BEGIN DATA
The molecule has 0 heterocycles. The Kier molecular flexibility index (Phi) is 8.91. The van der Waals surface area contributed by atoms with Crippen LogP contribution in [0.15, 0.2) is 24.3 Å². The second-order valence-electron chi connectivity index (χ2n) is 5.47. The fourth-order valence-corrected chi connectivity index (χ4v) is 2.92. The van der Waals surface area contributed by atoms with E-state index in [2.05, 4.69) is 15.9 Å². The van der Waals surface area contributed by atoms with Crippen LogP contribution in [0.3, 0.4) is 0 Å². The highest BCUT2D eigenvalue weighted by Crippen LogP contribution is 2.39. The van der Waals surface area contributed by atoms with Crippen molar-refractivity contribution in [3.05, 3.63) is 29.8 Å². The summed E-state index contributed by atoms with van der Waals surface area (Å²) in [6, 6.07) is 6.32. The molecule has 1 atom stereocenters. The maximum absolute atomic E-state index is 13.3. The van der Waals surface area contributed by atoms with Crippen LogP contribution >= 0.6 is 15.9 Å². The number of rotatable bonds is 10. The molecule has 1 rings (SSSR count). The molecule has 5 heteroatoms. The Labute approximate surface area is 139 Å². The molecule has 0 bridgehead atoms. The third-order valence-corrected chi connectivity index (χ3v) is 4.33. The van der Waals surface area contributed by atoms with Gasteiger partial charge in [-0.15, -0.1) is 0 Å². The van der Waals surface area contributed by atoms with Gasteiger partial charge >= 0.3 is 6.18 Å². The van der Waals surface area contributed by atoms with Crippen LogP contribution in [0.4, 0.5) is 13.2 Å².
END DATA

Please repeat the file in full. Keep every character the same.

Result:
The molecule has 0 heterocycles. The Kier molecular flexibility index (Phi) is 8.91. The van der Waals surface area contributed by atoms with Crippen LogP contribution in [0.15, 0.2) is 24.3 Å². The second-order valence-electron chi connectivity index (χ2n) is 5.47. The fourth-order valence-corrected chi connectivity index (χ4v) is 2.92. The van der Waals surface area contributed by atoms with E-state index in [2.05, 4.69) is 15.9 Å². The van der Waals surface area contributed by atoms with Crippen LogP contribution in [0.3, 0.4) is 0 Å². The highest BCUT2D eigenvalue weighted by Crippen LogP contribution is 2.39. The van der Waals surface area contributed by atoms with Crippen molar-refractivity contribution in [3.05, 3.63) is 29.8 Å². The summed E-state index contributed by atoms with van der Waals surface area (Å²) in [6, 6.07) is 6.32. The molecule has 1 atom stereocenters. The maximum absolute atomic E-state index is 13.3. The van der Waals surface area contributed by atoms with Crippen LogP contribution >= 0.6 is 15.9 Å². The number of rotatable bonds is 10. The molecule has 1 rings (SSSR count). The molecule has 5 heteroatoms. The Labute approximate surface area is 139 Å². The molecule has 0 bridgehead atoms. The third-order valence-corrected chi connectivity index (χ3v) is 4.33. The van der Waals surface area contributed by atoms with Gasteiger partial charge in [-0.15, -0.1) is 0 Å². The van der Waals surface area contributed by atoms with Gasteiger partial charge >= 0.3 is 6.18 Å². The van der Waals surface area contributed by atoms with Crippen LogP contribution in [0.4, 0.5) is 13.2 Å².